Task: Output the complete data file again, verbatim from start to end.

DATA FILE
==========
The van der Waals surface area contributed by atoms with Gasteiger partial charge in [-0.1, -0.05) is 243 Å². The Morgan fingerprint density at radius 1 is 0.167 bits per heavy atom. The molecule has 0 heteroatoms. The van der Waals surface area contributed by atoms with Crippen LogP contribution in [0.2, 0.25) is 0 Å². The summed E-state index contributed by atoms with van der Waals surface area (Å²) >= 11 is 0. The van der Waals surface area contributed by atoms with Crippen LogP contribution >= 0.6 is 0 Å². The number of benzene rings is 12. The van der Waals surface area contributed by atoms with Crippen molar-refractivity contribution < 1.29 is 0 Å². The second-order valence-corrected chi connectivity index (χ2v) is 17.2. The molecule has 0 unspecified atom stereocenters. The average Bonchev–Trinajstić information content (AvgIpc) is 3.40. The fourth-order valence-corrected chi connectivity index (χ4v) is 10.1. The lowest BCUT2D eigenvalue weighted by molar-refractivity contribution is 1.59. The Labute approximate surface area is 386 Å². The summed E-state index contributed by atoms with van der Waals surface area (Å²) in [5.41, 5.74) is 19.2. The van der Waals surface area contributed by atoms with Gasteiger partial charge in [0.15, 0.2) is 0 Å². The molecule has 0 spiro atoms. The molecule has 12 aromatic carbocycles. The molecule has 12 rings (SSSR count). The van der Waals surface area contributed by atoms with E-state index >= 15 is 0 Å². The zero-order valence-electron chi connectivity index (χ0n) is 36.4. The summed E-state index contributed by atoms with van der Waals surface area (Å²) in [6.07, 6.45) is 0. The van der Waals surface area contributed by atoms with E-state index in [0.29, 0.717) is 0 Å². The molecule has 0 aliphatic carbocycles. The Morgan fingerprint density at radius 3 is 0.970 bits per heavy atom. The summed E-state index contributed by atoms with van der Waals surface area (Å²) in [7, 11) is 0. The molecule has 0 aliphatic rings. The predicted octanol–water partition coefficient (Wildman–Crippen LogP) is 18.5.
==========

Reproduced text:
The van der Waals surface area contributed by atoms with Gasteiger partial charge in [-0.1, -0.05) is 243 Å². The Morgan fingerprint density at radius 1 is 0.167 bits per heavy atom. The molecule has 0 heteroatoms. The van der Waals surface area contributed by atoms with Crippen LogP contribution in [0.2, 0.25) is 0 Å². The summed E-state index contributed by atoms with van der Waals surface area (Å²) >= 11 is 0. The van der Waals surface area contributed by atoms with Crippen LogP contribution >= 0.6 is 0 Å². The number of benzene rings is 12. The van der Waals surface area contributed by atoms with Crippen molar-refractivity contribution < 1.29 is 0 Å². The second-order valence-corrected chi connectivity index (χ2v) is 17.2. The molecule has 0 unspecified atom stereocenters. The average Bonchev–Trinajstić information content (AvgIpc) is 3.40. The fourth-order valence-corrected chi connectivity index (χ4v) is 10.1. The lowest BCUT2D eigenvalue weighted by molar-refractivity contribution is 1.59. The Labute approximate surface area is 386 Å². The summed E-state index contributed by atoms with van der Waals surface area (Å²) in [5.41, 5.74) is 19.2. The van der Waals surface area contributed by atoms with Gasteiger partial charge in [0.15, 0.2) is 0 Å². The molecule has 0 spiro atoms. The molecule has 12 aromatic carbocycles. The molecule has 12 rings (SSSR count). The van der Waals surface area contributed by atoms with E-state index >= 15 is 0 Å². The zero-order valence-electron chi connectivity index (χ0n) is 36.4. The summed E-state index contributed by atoms with van der Waals surface area (Å²) in [6.07, 6.45) is 0. The van der Waals surface area contributed by atoms with E-state index in [0.29, 0.717) is 0 Å². The molecule has 0 aliphatic carbocycles. The Morgan fingerprint density at radius 3 is 0.970 bits per heavy atom. The summed E-state index contributed by atoms with van der Waals surface area (Å²) in [7, 11) is 0. The molecule has 0 aliphatic rings. The predicted octanol–water partition coefficient (Wildman–Crippen LogP) is 18.5.